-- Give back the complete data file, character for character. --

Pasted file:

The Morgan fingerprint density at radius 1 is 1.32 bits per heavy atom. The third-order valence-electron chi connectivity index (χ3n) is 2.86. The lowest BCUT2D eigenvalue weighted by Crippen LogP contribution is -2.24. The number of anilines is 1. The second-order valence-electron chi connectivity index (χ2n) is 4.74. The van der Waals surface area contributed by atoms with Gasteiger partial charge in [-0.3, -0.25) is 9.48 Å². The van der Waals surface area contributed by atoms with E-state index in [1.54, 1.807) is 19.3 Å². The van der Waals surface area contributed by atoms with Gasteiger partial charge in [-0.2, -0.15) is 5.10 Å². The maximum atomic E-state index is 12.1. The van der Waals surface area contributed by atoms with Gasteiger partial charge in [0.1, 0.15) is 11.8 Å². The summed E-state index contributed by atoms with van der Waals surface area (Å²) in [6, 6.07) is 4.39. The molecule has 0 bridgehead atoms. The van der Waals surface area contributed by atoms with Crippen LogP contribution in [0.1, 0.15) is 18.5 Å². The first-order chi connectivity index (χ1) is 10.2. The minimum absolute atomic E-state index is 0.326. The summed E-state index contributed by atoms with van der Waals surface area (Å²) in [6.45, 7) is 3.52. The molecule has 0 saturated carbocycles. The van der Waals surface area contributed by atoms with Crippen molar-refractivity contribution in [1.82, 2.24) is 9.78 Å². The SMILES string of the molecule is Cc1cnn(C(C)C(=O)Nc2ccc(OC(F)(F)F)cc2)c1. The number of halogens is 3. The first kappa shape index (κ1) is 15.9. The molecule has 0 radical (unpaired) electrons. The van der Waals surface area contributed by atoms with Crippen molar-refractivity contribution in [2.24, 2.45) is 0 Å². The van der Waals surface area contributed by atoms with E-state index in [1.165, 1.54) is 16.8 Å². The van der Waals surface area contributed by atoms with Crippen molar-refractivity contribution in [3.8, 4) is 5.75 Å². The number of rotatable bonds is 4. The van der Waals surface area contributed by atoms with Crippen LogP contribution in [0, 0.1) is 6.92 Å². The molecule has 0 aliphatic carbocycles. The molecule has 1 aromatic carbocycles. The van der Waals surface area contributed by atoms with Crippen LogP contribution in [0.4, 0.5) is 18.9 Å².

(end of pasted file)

The Morgan fingerprint density at radius 1 is 1.32 bits per heavy atom. The third-order valence-electron chi connectivity index (χ3n) is 2.86. The lowest BCUT2D eigenvalue weighted by Crippen LogP contribution is -2.24. The number of anilines is 1. The second-order valence-electron chi connectivity index (χ2n) is 4.74. The van der Waals surface area contributed by atoms with Gasteiger partial charge in [-0.3, -0.25) is 9.48 Å². The van der Waals surface area contributed by atoms with E-state index in [1.54, 1.807) is 19.3 Å². The van der Waals surface area contributed by atoms with Gasteiger partial charge in [-0.2, -0.15) is 5.10 Å². The maximum atomic E-state index is 12.1. The van der Waals surface area contributed by atoms with Gasteiger partial charge in [0.1, 0.15) is 11.8 Å². The summed E-state index contributed by atoms with van der Waals surface area (Å²) in [6, 6.07) is 4.39. The molecule has 0 bridgehead atoms. The van der Waals surface area contributed by atoms with Crippen LogP contribution in [0.1, 0.15) is 18.5 Å². The first-order chi connectivity index (χ1) is 10.2. The minimum absolute atomic E-state index is 0.326. The summed E-state index contributed by atoms with van der Waals surface area (Å²) in [6.45, 7) is 3.52. The molecule has 0 saturated carbocycles. The van der Waals surface area contributed by atoms with Crippen molar-refractivity contribution in [1.82, 2.24) is 9.78 Å². The SMILES string of the molecule is Cc1cnn(C(C)C(=O)Nc2ccc(OC(F)(F)F)cc2)c1. The number of halogens is 3. The first kappa shape index (κ1) is 15.9. The molecule has 0 radical (unpaired) electrons. The van der Waals surface area contributed by atoms with Crippen molar-refractivity contribution in [2.24, 2.45) is 0 Å². The van der Waals surface area contributed by atoms with E-state index in [1.165, 1.54) is 16.8 Å². The van der Waals surface area contributed by atoms with Crippen molar-refractivity contribution in [3.8, 4) is 5.75 Å². The number of rotatable bonds is 4. The van der Waals surface area contributed by atoms with Crippen LogP contribution in [0, 0.1) is 6.92 Å². The molecule has 0 aliphatic carbocycles. The molecule has 1 aromatic carbocycles. The van der Waals surface area contributed by atoms with Crippen LogP contribution in [0.4, 0.5) is 18.9 Å².